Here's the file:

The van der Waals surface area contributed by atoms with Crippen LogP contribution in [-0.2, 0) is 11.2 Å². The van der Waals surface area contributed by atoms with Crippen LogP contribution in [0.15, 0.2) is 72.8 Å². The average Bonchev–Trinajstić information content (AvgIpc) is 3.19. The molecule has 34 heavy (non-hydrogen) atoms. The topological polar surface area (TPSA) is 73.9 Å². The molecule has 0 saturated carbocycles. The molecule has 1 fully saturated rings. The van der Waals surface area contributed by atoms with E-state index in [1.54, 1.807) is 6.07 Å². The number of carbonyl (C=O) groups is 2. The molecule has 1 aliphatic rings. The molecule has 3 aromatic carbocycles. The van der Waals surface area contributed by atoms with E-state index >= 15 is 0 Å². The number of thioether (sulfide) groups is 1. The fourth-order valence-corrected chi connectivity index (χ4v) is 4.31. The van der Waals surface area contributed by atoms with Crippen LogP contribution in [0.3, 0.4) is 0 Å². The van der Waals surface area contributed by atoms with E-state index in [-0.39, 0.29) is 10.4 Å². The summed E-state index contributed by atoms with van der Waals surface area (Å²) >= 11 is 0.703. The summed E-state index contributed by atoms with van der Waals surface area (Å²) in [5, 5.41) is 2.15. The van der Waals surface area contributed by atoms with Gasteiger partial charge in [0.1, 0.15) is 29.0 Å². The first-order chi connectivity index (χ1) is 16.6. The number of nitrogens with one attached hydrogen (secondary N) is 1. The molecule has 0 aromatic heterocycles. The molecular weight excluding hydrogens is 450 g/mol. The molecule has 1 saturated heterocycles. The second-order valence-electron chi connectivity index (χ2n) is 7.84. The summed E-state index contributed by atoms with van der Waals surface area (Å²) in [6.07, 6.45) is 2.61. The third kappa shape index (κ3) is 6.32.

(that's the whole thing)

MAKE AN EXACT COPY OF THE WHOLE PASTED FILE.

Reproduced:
The van der Waals surface area contributed by atoms with Crippen LogP contribution in [-0.2, 0) is 11.2 Å². The van der Waals surface area contributed by atoms with Crippen LogP contribution in [0.15, 0.2) is 72.8 Å². The average Bonchev–Trinajstić information content (AvgIpc) is 3.19. The molecule has 34 heavy (non-hydrogen) atoms. The topological polar surface area (TPSA) is 73.9 Å². The molecule has 0 saturated carbocycles. The molecule has 1 fully saturated rings. The van der Waals surface area contributed by atoms with E-state index in [1.54, 1.807) is 6.07 Å². The number of carbonyl (C=O) groups is 2. The molecule has 1 aliphatic rings. The molecule has 3 aromatic carbocycles. The van der Waals surface area contributed by atoms with E-state index >= 15 is 0 Å². The number of thioether (sulfide) groups is 1. The fourth-order valence-corrected chi connectivity index (χ4v) is 4.31. The van der Waals surface area contributed by atoms with Crippen LogP contribution in [0.3, 0.4) is 0 Å². The van der Waals surface area contributed by atoms with E-state index in [-0.39, 0.29) is 10.4 Å². The summed E-state index contributed by atoms with van der Waals surface area (Å²) >= 11 is 0.703. The summed E-state index contributed by atoms with van der Waals surface area (Å²) in [5, 5.41) is 2.15. The van der Waals surface area contributed by atoms with Gasteiger partial charge in [0.1, 0.15) is 29.0 Å². The first-order chi connectivity index (χ1) is 16.6. The number of nitrogens with one attached hydrogen (secondary N) is 1. The molecule has 0 aromatic heterocycles. The molecular weight excluding hydrogens is 450 g/mol. The molecule has 1 saturated heterocycles. The second-order valence-electron chi connectivity index (χ2n) is 7.84. The summed E-state index contributed by atoms with van der Waals surface area (Å²) in [6.07, 6.45) is 2.61. The third kappa shape index (κ3) is 6.32.